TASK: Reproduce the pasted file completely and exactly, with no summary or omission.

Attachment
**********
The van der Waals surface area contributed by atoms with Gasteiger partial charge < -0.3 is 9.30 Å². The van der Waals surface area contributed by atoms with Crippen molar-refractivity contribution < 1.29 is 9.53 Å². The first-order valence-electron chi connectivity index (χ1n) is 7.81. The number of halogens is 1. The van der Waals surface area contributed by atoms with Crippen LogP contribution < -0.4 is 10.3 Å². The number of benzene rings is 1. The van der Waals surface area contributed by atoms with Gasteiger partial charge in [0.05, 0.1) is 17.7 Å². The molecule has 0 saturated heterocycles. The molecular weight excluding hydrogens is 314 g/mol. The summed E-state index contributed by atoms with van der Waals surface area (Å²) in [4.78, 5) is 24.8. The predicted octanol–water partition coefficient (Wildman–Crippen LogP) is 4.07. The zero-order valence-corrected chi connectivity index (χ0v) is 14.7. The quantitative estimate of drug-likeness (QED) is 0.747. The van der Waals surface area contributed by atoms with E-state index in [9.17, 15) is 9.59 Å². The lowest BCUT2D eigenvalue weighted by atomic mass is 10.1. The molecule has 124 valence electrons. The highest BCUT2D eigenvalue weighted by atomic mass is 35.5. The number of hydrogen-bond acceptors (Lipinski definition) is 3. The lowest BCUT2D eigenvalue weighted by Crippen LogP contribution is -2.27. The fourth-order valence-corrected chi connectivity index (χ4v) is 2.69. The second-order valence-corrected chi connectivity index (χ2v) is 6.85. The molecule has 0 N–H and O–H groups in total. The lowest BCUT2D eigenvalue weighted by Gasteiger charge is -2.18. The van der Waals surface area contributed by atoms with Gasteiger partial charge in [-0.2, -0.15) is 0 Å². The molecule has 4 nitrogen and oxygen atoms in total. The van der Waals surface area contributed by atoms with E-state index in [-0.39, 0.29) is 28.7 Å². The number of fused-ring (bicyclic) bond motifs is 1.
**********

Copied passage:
The van der Waals surface area contributed by atoms with Gasteiger partial charge < -0.3 is 9.30 Å². The van der Waals surface area contributed by atoms with Crippen molar-refractivity contribution < 1.29 is 9.53 Å². The first-order valence-electron chi connectivity index (χ1n) is 7.81. The number of halogens is 1. The van der Waals surface area contributed by atoms with Crippen LogP contribution < -0.4 is 10.3 Å². The number of benzene rings is 1. The van der Waals surface area contributed by atoms with Gasteiger partial charge in [0.05, 0.1) is 17.7 Å². The molecule has 0 saturated heterocycles. The molecular weight excluding hydrogens is 314 g/mol. The summed E-state index contributed by atoms with van der Waals surface area (Å²) in [4.78, 5) is 24.8. The predicted octanol–water partition coefficient (Wildman–Crippen LogP) is 4.07. The zero-order valence-corrected chi connectivity index (χ0v) is 14.7. The quantitative estimate of drug-likeness (QED) is 0.747. The van der Waals surface area contributed by atoms with E-state index in [9.17, 15) is 9.59 Å². The lowest BCUT2D eigenvalue weighted by atomic mass is 10.1. The molecule has 124 valence electrons. The highest BCUT2D eigenvalue weighted by atomic mass is 35.5. The number of hydrogen-bond acceptors (Lipinski definition) is 3. The lowest BCUT2D eigenvalue weighted by Crippen LogP contribution is -2.27. The fourth-order valence-corrected chi connectivity index (χ4v) is 2.69. The second-order valence-corrected chi connectivity index (χ2v) is 6.85. The molecule has 0 N–H and O–H groups in total. The lowest BCUT2D eigenvalue weighted by Gasteiger charge is -2.18. The van der Waals surface area contributed by atoms with Gasteiger partial charge in [-0.2, -0.15) is 0 Å². The molecule has 4 nitrogen and oxygen atoms in total. The van der Waals surface area contributed by atoms with E-state index in [-0.39, 0.29) is 28.7 Å². The number of fused-ring (bicyclic) bond motifs is 1.